Scrap metal value versus metal value of the actual coins – you might be surprised at some of the results
Money is a simple thing for many people, a basic question of how much they can earn, what they can buy with it, and maybe how to balance debts and shortfalls against savings and interest. For those with a more sophisticated approach to all matters financial, the concept of ‘value’ takes on highly complex economic, social and political implications and even the day to day mathematics of what your money and investments are worth can become complicated and time-consuming.
But perhaps the most fundamental value judgement of all on money is that of the raw materials from which the cash we use is made. For example, gold was used to mint coins as far back as two and half millenia ago, and some coins from as recently as the turn of the last century are actually worth more for scrap metal value than they would be if they were still legal tender. Most of these are pretty low value coins, however, and if you wanted to make a fortune from old coins you’d do better to invest in some collectibles rather than thinking about getting into the scrap metal trade!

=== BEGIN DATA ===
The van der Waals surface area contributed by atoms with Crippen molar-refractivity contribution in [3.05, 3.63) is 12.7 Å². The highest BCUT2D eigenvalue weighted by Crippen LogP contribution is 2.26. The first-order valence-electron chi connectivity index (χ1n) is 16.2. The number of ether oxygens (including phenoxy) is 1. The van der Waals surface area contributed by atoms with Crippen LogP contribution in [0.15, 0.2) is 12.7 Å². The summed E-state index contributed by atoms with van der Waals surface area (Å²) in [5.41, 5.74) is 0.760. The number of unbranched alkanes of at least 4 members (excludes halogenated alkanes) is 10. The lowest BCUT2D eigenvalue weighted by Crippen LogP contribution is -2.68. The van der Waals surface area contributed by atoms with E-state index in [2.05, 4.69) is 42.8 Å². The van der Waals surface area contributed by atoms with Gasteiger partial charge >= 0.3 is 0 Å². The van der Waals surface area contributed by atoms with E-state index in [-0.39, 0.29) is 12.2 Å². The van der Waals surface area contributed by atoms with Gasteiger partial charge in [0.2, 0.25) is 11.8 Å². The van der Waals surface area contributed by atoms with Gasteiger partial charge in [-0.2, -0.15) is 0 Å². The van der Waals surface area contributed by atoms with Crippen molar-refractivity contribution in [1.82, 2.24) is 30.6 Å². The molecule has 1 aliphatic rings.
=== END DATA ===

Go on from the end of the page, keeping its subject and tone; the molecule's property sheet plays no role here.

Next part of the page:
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And as for today’s coins, on a coin-per-coin basis there is no percentage in thinking of any other use for your pocket change than to spend at the store. Few coins around the world contain actual gold these days, with most made from a mixture of nickel, copper, zinc, steel, and aluminium. The famous American quarter, for example, is made of 91.67% copper, with the remainder forged from nickel. While its value is 25 cents in the store, its metallic content is worth just under three and a half cents. The United States nickel, worth 5 cents in the store, is actually made more from copper than nickel – the two metals share a 75/25 split. However, due to the rising price of copper, the metal value of the nickel coin surpassed its face value back in 2006 – causing penny-pinching Americans to start hoarding the coins in case the metal value should soar further.
Whilst it is strictly illegal (at the moment) to melt down American coinage, or to export them for melting, observing the changing ‘fortunes’ of coins from the States and around the world can be an instructive way of getting insights into the ways that variously value systems interact. This new visual guide offers some starting clues as to just how much some of those coins are worth right now.